Bedrooms get big design for small occupants
Like a lot of modern décor, children’s rooms are enjoying a rethinking.
No longer restrained by old-school ideals for juvenile décor, these spaces now feature elements that transcend genres and traditional gender themes. Decorators and retailers offer options that fling the design doors wide open — and how much fun is that for a child?
So let’s check out what’s cool, cozy and clever for kid’s rooms.
New York designer Amanda Nisbet uses elements like pop art, ’70s modern furniture, and crisp, energetic hues like bright yellow, soda orange and magenta to make bedrooms lively, friendly and fun. (www.amandanisbetdesign.com)
Nancy Twomey, of Alexandria, Va., blends neutral hues with dashes of gentle color — soft coral, sea blue, fresh pea green — and adds whimsical notes such as mirrored rabbit decals, papier-mâché safari animal wall art and ceramic tree stump tables to create charming, sophisticated rooms that children could enjoy from crib to college. (www.finniansmoon.com)
In modern families, some kids divide their sleeping time between a couple of households, often in rooms that serve another function when the child isn’t there. Providing such spaces requires a little extra thought and ingenuity, says Ikea North America’s U.S. design leader, Josee Berlin. The aim is to help children feel at ease in their sleeping area.
“A child’s own space can be as simple as a soft, comfortable, cozy bed. Smart options like the old-fashioned, tried and true bunk bed can really transform a space for many children,” Berlin says.
Ikea’s Kritter, Gulliver and Hemnes models would serve well as daybeds. (www.ikea.com)
A curtained rod can divide rooms like offices or large bedrooms into smaller spaces for young visitors. Get something comfy underfoot — a fluffy, fun shag or a warm, flat-weave rug. If carpeting isn’t an option, heat the bedroom floors from below.
It’s best not to make the theme of a child’s room too narrow, says Jami Supsic, an editor at Country Living magazine.
“A stumbling block for many when they design their child’s rooms is that they make it all about the time period the child’s in at that moment. This leaves no room for growth or change,” she says. “Use accessories and toys to identify the age of your child, but leave walls, window treatments and furnishings mature.”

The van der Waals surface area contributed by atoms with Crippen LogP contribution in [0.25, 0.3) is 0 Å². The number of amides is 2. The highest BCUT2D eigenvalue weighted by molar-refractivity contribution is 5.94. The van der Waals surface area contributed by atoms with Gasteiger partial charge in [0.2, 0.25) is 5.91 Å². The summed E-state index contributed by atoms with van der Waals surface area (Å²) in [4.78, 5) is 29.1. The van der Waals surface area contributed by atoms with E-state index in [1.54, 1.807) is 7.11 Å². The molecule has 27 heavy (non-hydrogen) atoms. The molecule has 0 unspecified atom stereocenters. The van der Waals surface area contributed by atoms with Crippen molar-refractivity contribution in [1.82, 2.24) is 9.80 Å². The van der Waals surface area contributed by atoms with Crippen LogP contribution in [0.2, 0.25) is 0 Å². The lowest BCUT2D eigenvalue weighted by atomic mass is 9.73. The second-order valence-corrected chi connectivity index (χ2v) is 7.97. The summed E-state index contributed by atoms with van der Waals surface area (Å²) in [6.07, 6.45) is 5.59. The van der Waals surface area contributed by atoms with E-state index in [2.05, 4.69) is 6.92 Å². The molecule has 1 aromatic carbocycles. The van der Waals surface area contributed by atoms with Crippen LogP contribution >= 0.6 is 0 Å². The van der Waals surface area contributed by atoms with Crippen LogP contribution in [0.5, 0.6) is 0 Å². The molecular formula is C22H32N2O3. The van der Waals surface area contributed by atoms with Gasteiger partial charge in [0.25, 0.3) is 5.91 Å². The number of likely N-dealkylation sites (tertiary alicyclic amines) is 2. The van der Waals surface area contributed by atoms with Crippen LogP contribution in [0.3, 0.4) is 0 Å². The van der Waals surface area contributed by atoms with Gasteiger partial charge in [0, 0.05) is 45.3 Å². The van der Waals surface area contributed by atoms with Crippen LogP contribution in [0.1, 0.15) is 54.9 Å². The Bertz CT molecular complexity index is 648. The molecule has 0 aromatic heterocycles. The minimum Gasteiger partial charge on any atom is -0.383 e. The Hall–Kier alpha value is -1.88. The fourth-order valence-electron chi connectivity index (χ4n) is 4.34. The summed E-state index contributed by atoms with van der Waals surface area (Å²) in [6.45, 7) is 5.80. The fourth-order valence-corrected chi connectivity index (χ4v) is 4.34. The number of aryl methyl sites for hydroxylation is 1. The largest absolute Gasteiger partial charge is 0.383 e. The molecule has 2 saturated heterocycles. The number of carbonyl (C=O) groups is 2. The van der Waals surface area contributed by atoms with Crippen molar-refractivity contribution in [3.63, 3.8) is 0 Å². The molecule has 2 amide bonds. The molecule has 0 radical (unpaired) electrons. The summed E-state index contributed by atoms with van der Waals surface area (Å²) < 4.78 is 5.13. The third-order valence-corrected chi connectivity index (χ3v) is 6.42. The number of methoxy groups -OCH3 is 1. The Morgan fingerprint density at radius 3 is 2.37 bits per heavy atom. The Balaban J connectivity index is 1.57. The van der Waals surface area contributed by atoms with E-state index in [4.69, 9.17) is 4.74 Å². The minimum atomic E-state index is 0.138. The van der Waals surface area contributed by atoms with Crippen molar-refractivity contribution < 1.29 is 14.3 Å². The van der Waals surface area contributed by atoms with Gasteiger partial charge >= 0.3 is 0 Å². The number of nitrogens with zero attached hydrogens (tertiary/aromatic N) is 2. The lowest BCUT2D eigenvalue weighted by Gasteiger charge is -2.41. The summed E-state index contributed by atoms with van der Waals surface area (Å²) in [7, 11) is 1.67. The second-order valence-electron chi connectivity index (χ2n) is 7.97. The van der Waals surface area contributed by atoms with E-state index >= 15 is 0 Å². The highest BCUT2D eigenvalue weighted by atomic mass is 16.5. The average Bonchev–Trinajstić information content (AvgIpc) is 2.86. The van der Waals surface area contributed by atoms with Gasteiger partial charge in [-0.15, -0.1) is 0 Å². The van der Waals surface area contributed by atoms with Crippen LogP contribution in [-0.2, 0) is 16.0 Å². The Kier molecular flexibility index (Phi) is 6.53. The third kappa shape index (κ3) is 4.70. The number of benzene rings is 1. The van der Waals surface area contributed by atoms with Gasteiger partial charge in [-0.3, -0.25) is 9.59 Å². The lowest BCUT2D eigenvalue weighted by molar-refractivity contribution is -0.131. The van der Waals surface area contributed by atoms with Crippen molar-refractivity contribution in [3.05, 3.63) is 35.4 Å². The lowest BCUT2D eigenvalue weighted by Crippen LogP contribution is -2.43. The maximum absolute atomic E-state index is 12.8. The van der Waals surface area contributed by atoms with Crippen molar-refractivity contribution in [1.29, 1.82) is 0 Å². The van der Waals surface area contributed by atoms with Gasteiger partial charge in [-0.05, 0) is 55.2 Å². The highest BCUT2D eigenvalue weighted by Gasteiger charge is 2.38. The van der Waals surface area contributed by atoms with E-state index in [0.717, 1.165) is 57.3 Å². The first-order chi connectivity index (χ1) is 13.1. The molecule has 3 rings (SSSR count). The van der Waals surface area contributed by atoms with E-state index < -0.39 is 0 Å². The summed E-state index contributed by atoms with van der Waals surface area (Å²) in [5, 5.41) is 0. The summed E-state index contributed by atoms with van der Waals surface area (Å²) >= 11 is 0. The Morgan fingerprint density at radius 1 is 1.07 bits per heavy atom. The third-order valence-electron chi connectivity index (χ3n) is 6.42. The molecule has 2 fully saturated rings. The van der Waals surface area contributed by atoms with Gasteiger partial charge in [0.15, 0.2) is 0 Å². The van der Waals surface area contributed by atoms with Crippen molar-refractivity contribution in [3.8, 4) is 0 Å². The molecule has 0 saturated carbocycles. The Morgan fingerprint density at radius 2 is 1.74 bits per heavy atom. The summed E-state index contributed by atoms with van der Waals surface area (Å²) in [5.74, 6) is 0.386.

If your daughter loves princesses, don’t buy everything from bedding to wallpaper — go with an overall look that suggests the theme. Supsic says ruffles, damask and crystals do the job.
“They say girly girl, without saying baby girl,” she says.
French chateau-inspired furnishings — chandeliers, mirrors, rugs and furniture — set the stage. You can add tiara-emblazoned pillows, regal doll houses, and other toys and accessories. Editing over time will honor an early obsession, yet reflect her developing maturity. (www.rhbabyandchild.com; www.bellini.com)
Kids who love magical-themed stories might like animal- or star-shaped table lamps, moody hues like deep violet or charcoal gray, and inventive and modular furniture that suggests a place of enchantment. Imagine Living has a bear-shaped side table, and another that looks like a mushroom. One can imagine being down Alice’s rabbit hole, or on the road to Hogwarts. (www.imagine-living.com)
For boys who love dinosaurs or ships, consider framing the bedroom in colors that evoke that interest — a palette of greens and grays, perhaps, or oceanic blues and whites. Layer in creative elements that spark imagination. Reptile fans might love some of the photographic nature posters at www.zazzle.com.
Cool dino heads, wall-mounted sculptural art for any age, are at www.modcloth.com.
Graphic imagery and patterns with a modern vibe can be found in nautical elements like wall-mounted anchors and sail flags, as well as shell shadow boxes and seashore-inspired decals. (www.seasideinspired.com; www.zazzle.com)
“An upholstered headboard in a boy’s room can be masculine and tailored, yet soft and comforting”, says Supsic.
Check out Land of Nod for eye-catching collections that reference themes kids relate to: Woodland Fairytale, Vintage Explorer, and Black & White tap into storybook, adventure and artistic imagery. (www.landofnod.com)
Inspire an interest in the big wide world with tribal patterned bedding, pieces of African or Asian art, and accessories that open children’s minds to the globe. A collection of elephants on a bookcase; a recycled toy basket made halfway across the world; an origami mobile. Exposing children to other cultures just may be the most modern design move we can make.